More than three-quarters of the particulate pollution known as black carbon transported at high altitudes over the West Coast during spring is from Asian sources, according to a research team led by Professor V. Ramanathan at Scripps Institution of Oceanography, UC San Diego.
With the Chinese putting 1 to 2 new coal burning electric plants online per week this problem is going to get much worse before it gets better. To repeat an argument I've made before: We need to accelerate the rate of advance of non-fossil fuels energy sources (primarily nuclear, solar, and wind). Only technological advances can make those energy sources become cheap enough that the Asians will want to switch to them and away from dirty fossil fuels. Populaces with lower living standards in less developed countries are less interested in the environment than they are in making more money. We can not expect them to take the same level of interest in reducing conventional pollutants as more affluent populations have.
Though the transported black carbon, most of which is soot, is an extremely small component of air pollution at land surface levels, the phenomenon has a significant heating effect on the atmosphere at altitudes above two kilometers (6,562 feet).
As the soot heats the atmosphere, however, it also dims the surface of the ocean by absorbing solar radiation, said Ramanathan, a climate scientist at Scripps, and Odelle Hadley, a graduate student at the Center for Atmospheric Sciences at Scripps. The two are lead authors of a research paper appearing in the March 14 issue of the Journal of Geophysical Research.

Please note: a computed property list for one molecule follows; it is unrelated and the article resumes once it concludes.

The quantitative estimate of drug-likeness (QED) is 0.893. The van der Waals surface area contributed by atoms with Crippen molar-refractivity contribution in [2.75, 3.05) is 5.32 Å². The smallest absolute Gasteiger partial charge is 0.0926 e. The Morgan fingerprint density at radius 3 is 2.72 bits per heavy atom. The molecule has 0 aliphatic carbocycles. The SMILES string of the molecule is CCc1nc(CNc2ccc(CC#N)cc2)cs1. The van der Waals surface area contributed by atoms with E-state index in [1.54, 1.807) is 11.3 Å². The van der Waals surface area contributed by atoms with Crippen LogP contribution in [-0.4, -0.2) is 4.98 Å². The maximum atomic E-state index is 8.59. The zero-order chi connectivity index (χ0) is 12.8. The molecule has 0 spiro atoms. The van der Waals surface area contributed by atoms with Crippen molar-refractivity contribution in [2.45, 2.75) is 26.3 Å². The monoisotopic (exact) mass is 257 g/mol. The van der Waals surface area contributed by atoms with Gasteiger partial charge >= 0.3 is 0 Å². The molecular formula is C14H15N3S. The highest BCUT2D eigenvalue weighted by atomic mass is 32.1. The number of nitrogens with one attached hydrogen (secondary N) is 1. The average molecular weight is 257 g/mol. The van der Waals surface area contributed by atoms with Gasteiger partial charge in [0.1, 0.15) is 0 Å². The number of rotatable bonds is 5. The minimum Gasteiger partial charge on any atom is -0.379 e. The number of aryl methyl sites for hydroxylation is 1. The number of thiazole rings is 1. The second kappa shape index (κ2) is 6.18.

The researchers found that transported black carbon from Asian sources is equal to 77 percent of North American black carbon emissions in the troposphere during the spring.
The dimming at the ocean surface will reduce the rate of photosynthesis by algae. That'll reduce carbon dioxide uptake by plant photosyntheis and therefore reduce fish food supplies and fish stocks.
The soot is heating up the Pacific.
On a regional level, that amount of heating, or positive radiative forcing, the black carbon causes in the skies over the Pacific is about 40 percent of the forcing that has been attributed to the carbon dioxide increase of the last century, said Ramanathan. It likely has measurable effects on a variety of other physical and biological conditions in the areas of the Pacific over which the particulate pollution passes.
Also see my previous post about Asian air pollution's effects on cloud cover over the Pacific Ocean: Asian Air Pollution Changing Clouds. Plus, see my post China CO2 Emissions To Surpass US In 2009. The Kyoto Accord and similar climate change agreements will not accomplish much as long as the fossil fuels are cheaper than non-fossil fuel energy sources. The Asian economic juggernaut is radically reshaping the old world order where the United States and Europe were the two biggest users of energy and emitters of pollution.
|Share |||Randall Parker, 2007 March 17 11:30 AM Climate Trends|